Robert Hill said his son dropped out of one of the small schools at the former Northern High School in 10th grade, but completed a security trades program at Woodstock Job Corps Center. Jerrell Hill, the younger of two children, earned his GED in March and enlisted in April because "he decided he wanted to get off the streets and do something with his life," his father said.

His parents had served in the military and had convinced him it was time to leave childhood activities behind, Robert Hill said. Jerrell Hill graduated from basic and advanced individual training by Aug. 15 and returned to Baltimore for leave and to assist an Army recruiter in West Baltimore.

The soldier spent most of his leave at his parents' house. "A big part of him staying in the house was because he didn't want to fall back into the same things he was into," Robert Hill said.

At his home yesterday, Robert Hill, wearing an Army sweat shirt and a baseball cap with an artillery insignia, said his son could not have been involved in the shootings because he had returned to the base Sept. 11.

Hill and his wife, Quintina, said they took their son to Baltimore-Washington International Marshall Airport for an 11 a.m. American Airlines flight Sept. 11 and watched him pass through the security checkpoint, "and he was supposed to report back to base," Robert Hill said.

"Now had he not, he would have been AWOL and they would have come looking for him," his father said.

The date of his son's departure sticks in his mind, he said, because Jerrell Hill was worried about flying on Sept. 11 and had hoped to leave Sept. 9.

Their son also transferred money from his credit union at Fort Sill to his grandmother's bank in time to help his parents pay their rent Sept. 20."There's no way he was here," Robert Hill said.

"I'm not worried about this," he said later. "He's being inconvenienced now, that's about it."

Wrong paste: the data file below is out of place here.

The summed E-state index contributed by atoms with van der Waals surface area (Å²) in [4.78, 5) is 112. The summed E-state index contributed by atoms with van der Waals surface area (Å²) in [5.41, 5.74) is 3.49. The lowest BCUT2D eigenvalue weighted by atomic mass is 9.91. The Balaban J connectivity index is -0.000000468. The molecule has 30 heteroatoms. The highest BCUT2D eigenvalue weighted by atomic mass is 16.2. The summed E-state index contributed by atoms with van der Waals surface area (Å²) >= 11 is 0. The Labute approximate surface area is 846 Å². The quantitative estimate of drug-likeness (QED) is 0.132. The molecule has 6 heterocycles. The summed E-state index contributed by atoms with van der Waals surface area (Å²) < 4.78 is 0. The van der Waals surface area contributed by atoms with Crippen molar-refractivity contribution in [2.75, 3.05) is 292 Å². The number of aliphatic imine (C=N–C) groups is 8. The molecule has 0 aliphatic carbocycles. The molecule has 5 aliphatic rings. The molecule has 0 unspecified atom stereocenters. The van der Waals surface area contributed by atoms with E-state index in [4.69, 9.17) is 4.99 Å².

But Sterling Clifford, a city police spokesman, said detectives confirmed through military records that Hill was not in Oklahoma the day of the shooting.

Army officials said it was against regulations to publicly release information about when individual soldiers leave and return to bases.

After he was arrested at the base, Hill was transferred to the Comanche County Jail to await extradition proceedings, according to Emily Kelley, a Fort Sill spokeswoman.

Army officials said that recruits undergo city, county and state criminal background checks, as well as fingerprint checks for known prior offenses. And Army officials screen recruits for gang membership.

Maj. Nathan Banks, an Army spokesman, said the service must consider several criteria in judging whether a person is a gang member.

Army officials consider whether a recruit acknowledges gang membership or a reliable source identifies a gang connection. Officials must also consider whether a recruit lives, dresses and acts like a gang member, lives in a gang area, adopts a gang lifestyle of dress and tattoos, and associates with known gang members.

Last, the Army weighs whether a recruit has a record of multiple arrests with gang members or is stopped with gang members four or more times, Banks said. Any two of the criteria could disqualify a person from military service, he said.

Banks said the Army does accept recruits with felony records, but only after a general officer looks at the circumstances of an individual's application and issues a waiver.

Hill, according to electronic Maryland court records, did not have a conviction in the state. He had been arrested once, April 17, and charged with trespassing. Eight days later, Hill enlisted in the Army.

The charge was dismissed May 7, court records show.

Sun reporter David Wood in Washington contributed to this article.